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Pathing individual performance, welfare indicators and behavior to keel bone alterations in chickens


Year: 2022

Kristina Mertens
University of Bonn, Germany

Supervisor(s): Dr Inga Tiemann


Keel bone fracture in laying hens is currently a very important issue in terms of animal health. Studies have shown that this problem is present in up to 80% of all laying hens in a flock. The bones of hens are very susceptible to fractures probably due to high calcium expenditure during egg laying and thus reduced calcium availability for bone development

It is thought that fractures can be caused by stress in the group, by collision with equipment or furniture in the hen house, eg when landing on a perch, or even pressure on the bones due to the weight of the eggs produced (especially in young and smaller hens).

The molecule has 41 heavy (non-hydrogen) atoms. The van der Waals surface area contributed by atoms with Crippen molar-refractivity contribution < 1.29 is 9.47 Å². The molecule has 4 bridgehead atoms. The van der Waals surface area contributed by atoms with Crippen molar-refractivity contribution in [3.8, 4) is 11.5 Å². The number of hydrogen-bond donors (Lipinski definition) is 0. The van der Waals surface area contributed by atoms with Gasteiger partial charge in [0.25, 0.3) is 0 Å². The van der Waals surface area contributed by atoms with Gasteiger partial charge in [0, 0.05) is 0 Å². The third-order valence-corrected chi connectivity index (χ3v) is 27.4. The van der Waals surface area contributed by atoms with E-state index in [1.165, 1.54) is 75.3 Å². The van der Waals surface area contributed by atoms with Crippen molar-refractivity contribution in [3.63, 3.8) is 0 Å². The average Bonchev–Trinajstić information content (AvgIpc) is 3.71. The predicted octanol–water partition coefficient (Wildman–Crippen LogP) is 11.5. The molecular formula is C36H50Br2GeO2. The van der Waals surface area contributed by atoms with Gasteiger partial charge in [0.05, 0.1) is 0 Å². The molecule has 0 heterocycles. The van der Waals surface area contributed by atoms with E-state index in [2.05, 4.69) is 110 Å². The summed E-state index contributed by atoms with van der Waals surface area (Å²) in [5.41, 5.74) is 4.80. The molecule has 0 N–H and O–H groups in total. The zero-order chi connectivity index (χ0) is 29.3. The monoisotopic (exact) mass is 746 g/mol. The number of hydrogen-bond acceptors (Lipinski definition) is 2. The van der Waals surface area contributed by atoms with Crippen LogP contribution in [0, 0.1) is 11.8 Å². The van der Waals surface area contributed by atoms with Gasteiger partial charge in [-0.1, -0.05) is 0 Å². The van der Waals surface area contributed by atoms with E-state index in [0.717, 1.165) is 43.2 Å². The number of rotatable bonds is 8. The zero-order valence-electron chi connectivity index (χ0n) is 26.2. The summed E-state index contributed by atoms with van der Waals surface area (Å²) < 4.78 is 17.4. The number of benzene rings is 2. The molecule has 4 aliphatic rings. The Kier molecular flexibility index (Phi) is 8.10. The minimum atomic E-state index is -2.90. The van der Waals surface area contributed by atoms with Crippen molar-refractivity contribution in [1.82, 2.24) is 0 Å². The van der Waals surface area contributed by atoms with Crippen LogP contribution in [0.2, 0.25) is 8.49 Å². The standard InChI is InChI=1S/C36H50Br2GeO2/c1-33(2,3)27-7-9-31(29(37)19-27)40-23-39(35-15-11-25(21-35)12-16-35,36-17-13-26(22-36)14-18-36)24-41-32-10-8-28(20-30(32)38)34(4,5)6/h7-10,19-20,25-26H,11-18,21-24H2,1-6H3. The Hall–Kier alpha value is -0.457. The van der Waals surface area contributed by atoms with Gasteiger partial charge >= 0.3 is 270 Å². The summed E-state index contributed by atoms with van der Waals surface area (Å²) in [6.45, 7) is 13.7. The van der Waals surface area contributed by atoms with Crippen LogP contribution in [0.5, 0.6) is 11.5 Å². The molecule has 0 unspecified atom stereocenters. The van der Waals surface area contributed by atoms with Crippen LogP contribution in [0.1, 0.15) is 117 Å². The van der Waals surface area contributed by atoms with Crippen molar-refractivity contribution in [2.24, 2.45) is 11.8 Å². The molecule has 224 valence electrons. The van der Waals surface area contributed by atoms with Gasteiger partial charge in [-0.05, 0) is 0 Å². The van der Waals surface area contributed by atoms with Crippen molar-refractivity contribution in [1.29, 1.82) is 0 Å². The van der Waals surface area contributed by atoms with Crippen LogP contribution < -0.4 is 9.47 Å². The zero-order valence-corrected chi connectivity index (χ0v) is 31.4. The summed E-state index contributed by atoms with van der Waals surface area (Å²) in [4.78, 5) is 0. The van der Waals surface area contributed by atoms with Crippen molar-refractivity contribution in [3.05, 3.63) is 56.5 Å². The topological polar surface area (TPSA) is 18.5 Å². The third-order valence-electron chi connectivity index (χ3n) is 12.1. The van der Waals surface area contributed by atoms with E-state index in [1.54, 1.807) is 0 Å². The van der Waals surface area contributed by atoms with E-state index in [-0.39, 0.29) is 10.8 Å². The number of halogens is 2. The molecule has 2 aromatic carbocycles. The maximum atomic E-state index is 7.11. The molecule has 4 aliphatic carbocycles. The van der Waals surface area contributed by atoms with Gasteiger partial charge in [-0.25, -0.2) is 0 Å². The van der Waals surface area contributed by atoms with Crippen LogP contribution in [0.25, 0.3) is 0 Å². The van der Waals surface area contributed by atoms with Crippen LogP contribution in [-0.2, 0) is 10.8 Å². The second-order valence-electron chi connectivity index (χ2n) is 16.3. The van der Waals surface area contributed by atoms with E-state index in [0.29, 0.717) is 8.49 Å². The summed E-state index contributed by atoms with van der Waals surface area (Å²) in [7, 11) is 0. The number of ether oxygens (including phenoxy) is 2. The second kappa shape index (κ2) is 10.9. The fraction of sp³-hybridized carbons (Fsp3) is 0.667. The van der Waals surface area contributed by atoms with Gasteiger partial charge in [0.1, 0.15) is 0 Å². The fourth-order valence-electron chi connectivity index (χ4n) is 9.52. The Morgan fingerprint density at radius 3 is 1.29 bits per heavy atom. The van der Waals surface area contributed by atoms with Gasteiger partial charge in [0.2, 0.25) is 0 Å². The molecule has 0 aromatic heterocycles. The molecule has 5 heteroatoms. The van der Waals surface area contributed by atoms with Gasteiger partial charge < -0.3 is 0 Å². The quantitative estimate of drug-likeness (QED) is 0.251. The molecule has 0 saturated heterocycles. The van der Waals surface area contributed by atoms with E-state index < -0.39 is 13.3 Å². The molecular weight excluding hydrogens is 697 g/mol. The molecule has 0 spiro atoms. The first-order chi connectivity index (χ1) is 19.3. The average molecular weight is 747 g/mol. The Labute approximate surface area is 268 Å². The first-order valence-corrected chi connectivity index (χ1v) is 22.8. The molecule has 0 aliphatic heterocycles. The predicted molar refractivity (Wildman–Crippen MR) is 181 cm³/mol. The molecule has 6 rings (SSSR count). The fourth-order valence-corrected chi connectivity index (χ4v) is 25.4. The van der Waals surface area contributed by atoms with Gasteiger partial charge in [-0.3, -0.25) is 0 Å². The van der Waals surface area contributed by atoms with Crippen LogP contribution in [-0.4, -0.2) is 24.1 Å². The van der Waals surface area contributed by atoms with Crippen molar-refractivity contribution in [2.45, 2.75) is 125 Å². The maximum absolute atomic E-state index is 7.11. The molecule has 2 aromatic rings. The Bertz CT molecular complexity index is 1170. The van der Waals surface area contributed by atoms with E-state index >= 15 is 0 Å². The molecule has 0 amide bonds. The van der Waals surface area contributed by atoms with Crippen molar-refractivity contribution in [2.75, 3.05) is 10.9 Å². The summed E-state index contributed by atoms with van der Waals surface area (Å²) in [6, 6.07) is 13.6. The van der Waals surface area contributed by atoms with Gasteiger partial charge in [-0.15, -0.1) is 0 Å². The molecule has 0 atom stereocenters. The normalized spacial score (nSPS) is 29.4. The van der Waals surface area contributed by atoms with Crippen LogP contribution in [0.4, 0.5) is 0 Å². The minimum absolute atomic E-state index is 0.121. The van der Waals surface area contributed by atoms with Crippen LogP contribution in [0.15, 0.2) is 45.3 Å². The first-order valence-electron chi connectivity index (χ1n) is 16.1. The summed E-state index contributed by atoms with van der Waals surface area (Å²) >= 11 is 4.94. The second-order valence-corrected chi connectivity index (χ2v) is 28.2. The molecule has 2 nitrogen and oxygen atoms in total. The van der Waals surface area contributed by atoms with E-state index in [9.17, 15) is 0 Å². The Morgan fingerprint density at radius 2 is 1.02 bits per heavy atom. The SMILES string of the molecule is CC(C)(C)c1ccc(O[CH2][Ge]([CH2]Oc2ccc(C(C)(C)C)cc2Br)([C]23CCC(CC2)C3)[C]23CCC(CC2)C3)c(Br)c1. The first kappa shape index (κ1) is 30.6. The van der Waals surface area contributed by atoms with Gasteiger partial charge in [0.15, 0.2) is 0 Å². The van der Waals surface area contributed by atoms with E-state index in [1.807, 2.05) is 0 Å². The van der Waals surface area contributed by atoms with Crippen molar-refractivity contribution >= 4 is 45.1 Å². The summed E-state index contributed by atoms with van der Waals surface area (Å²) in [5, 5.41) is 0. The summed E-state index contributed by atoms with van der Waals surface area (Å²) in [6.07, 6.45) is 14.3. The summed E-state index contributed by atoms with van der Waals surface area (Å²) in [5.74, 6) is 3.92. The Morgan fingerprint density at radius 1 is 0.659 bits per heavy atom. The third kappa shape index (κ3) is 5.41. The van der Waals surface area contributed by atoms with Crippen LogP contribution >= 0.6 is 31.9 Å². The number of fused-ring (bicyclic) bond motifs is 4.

Breastbone fractures are difficult to detect in hens whilst alive – as although in chronic pain, hens may still show no change in egg laying performance.

This study seeks to identify behavioural traits and other welfare indicators that may help to better identify keel bone fractures.

The behaviour of 10 laying hens from each of 8 different breeds of the domestic chicken and other welfare indicators will be recorded over their lifetime. Hens will be tested on their response to novel objects and reaction to an unfamiliar person; it is hypothesised that hens with fractures may show reduced mobility and reluctance to move. After slaughter (standard farming practice post lay) their carcasses will be examined for fractures and healed fractures and location of these recorded fracture. This information, along with the behavioural data, will then analyzed using GLM models to identify risk factors and correlated indicators for the whole life span of an individual.